The Gamedev Iceberg-why most beginner projects fail

Gamedev is going mainstream as more resources such as game engines and online tutorials become available, but most first-time projects fail because beginners don't know that there's more to making successful games than an Idea, Art and a Game Engine.

This is a reproduction of the original post on the UpYourGame Blog.

Making games has never been easier; access to game engines such as Unity and Game Maker has (literally) revolutionized the video game industry. Got a computer and internet? You can be a game developer!

So what do you need to make a successful game? If you go by what you see on YouTube or generally on the internet, it goes something like this:

  1. Come up with a cool game Idea,

  2. Make some art assets,

  3. Watch some videos on using game engines and...

BOOM! You're a game developer and you can make a successful game-right?

WRONG! The vast majority of beginner game projects, whether made by individuals or teams, FAIL because they are told that this is all there is to making a game. They spend months or even years on game projects without any guidance or mentorship, fueled solely by their love for games. In most cases, these projects are abandoned before completion, and of the the few that are actually completed, a very small percentage actually make some money.

This may seem like discouragement, but the harsh truth is that nobody likes to talk about failure. Success stories are all we see; nobody makes documentaries about two-year game projects that didn't make enough money to buy a square meal, but there are thousands and thousands of such stories. I've seen so many game projects (and game teams) crash and burn, wiping out thousands of hours of hard work and millions of dollars of investment, that it makes me want to scream from the rooftops-


It is very much possible to make games that complete on time, and actually make money! I started my game career ten years ago- I was a merchant naval officer that couldn't write a line of code, do art or even use Photoshop. Now, games projects that I have led have earned revenues in excess of $30 Million.

I've made my share of mistakes, and seen them being made. I've learned from them (as I continue to do, every day) and I want to share my learnings with you.



The Iceberg is an analogy I like to use to illustrate my point that there's far more to game development than you see on the internet.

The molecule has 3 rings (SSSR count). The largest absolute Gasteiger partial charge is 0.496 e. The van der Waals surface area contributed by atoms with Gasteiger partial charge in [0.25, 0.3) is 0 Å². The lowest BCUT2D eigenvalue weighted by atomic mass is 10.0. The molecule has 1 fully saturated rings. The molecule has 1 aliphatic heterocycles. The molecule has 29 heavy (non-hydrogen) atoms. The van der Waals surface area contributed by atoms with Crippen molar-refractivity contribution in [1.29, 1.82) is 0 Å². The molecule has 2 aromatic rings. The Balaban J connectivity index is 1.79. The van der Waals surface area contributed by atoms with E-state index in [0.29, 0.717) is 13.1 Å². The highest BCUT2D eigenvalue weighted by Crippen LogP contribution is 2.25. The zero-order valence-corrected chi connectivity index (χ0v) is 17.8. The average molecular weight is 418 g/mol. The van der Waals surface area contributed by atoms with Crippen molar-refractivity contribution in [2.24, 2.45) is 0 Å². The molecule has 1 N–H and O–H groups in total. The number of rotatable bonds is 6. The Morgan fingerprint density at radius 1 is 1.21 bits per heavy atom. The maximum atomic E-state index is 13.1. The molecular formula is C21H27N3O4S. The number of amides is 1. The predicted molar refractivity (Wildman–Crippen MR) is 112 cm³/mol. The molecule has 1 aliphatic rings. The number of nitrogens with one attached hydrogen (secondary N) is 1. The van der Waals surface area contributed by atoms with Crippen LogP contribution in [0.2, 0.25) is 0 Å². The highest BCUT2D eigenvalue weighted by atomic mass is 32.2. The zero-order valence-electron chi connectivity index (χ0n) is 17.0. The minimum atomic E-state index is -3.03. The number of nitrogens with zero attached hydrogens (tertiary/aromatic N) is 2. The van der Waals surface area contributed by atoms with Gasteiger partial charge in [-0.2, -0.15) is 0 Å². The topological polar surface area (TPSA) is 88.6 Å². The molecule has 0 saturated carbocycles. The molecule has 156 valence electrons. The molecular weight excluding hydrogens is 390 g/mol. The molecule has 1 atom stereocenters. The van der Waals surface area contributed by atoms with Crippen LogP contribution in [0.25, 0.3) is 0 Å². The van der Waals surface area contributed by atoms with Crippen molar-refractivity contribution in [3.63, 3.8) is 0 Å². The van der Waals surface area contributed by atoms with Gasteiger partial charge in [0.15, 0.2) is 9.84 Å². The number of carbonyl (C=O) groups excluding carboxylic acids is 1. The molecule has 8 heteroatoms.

For the 'Visible' parts of the Gamedev Iceberg, you can find lots of resources on the internet; thousands and thousands of YouTube videos, Blog posts and even paid courses on Udemy and the like. This is because these are comparatively easy processes to teach; the hidden parts of the iceberg are the process that are normally understood only through work experience at a game studio or through a mentor who understands these processes.

Here are the 'Hidden' processes:











Here is a short explanation of each of these processes:

PROJECT SCOPING: The most important question you need to ask yourself (as an individual and a team) is-

                                  "Is this something we can ACTUALLY do?"

Now, while making ANY game at all is a challenge when you are starting out, you need to make sure that it's something you can actually achieve given the time, resources and experience. The BIGGEST reason game projects fail is a poor sense of scope; Game devs often reach for the sky, trying to make large and complex projects straight off the bat while they should be attempting smaller, simpler games that can be completed in a few months.

Now, it isn't easy to scope games; it requires a fair bit of experience to look at a game project and say "That's going to be difficult to do in the time we have" but it is a skill than can be learned. Alternatively, a Mentor that has some experience of scoping games can be a big help.

DOCUMENTATION: As you make more and more complex games, it becomes difficult to keep track of the functionality of the game, even for single Devs. And as for teams making games, good game documentation is crucial to communication and coordination.

There are several different kinds documentation associated with a game project, depending on the platform, genre and complexity, some of these are








PROTOTYPING: Coming up with a game idea is one of the the best parts of the game creation process; you think of a cool new game mechanic and everyone goes-"That sounds like it would be so much fun!' If it's something that hasn't been done in games before, you may need to prototype it before you goa ahead trying to implement it in your game, and here's why:

a) It may not be fun!!! Just because it SOUNDS like fun, does not necessarily mean that it is going to be.

b) You may not have time to implement it, as it may take too much time or need resources that you don't have, or

c) You may not have the technical or creative ability to implement the feature you want! This is a more common occurrence than you may think.